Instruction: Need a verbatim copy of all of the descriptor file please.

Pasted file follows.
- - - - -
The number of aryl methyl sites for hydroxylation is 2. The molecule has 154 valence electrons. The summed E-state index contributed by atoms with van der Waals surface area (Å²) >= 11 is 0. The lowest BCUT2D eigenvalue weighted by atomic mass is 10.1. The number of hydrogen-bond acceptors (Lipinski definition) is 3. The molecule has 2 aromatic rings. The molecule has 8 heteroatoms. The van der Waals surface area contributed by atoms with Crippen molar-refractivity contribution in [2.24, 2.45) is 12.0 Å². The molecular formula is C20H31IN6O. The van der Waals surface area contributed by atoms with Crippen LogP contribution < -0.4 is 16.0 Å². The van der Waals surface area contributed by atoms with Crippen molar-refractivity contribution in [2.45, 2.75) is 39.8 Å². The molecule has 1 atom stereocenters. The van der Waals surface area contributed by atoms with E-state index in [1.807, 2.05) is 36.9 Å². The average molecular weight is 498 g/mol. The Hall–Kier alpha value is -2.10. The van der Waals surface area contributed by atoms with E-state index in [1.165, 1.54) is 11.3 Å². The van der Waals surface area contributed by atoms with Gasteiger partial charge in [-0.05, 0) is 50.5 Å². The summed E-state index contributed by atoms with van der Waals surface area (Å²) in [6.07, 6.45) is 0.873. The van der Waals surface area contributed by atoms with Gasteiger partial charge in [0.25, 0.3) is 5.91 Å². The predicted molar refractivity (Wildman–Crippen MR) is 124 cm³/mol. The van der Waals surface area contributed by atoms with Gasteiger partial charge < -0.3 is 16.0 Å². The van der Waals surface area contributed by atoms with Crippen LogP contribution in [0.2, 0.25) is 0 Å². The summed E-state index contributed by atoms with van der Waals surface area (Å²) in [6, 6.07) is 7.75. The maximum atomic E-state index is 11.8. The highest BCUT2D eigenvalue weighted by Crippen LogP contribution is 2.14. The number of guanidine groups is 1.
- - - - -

The number of aryl methyl sites for hydroxylation is 2. The molecule has 154 valence electrons. The summed E-state index contributed by atoms with van der Waals surface area (Å²) >= 11 is 0. The lowest BCUT2D eigenvalue weighted by atomic mass is 10.1. The number of hydrogen-bond acceptors (Lipinski definition) is 3. The molecule has 2 aromatic rings. The molecule has 8 heteroatoms. The van der Waals surface area contributed by atoms with Crippen molar-refractivity contribution in [2.24, 2.45) is 12.0 Å². The molecular formula is C20H31IN6O. The van der Waals surface area contributed by atoms with Crippen LogP contribution < -0.4 is 16.0 Å². The van der Waals surface area contributed by atoms with Crippen molar-refractivity contribution in [2.45, 2.75) is 39.8 Å². The molecule has 1 atom stereocenters. The van der Waals surface area contributed by atoms with E-state index in [1.807, 2.05) is 36.9 Å². The average molecular weight is 498 g/mol. The Hall–Kier alpha value is -2.10. The van der Waals surface area contributed by atoms with E-state index in [1.165, 1.54) is 11.3 Å². The van der Waals surface area contributed by atoms with Gasteiger partial charge in [-0.05, 0) is 50.5 Å². The summed E-state index contributed by atoms with van der Waals surface area (Å²) in [6.07, 6.45) is 0.873. The van der Waals surface area contributed by atoms with Gasteiger partial charge in [0.25, 0.3) is 5.91 Å². The predicted molar refractivity (Wildman–Crippen MR) is 124 cm³/mol. The van der Waals surface area contributed by atoms with Gasteiger partial charge < -0.3 is 16.0 Å². The van der Waals surface area contributed by atoms with Crippen LogP contribution in [0.2, 0.25) is 0 Å². The summed E-state index contributed by atoms with van der Waals surface area (Å²) in [6, 6.07) is 7.75. The maximum atomic E-state index is 11.8. The highest BCUT2D eigenvalue weighted by Crippen LogP contribution is 2.14. The number of guanidine groups is 1.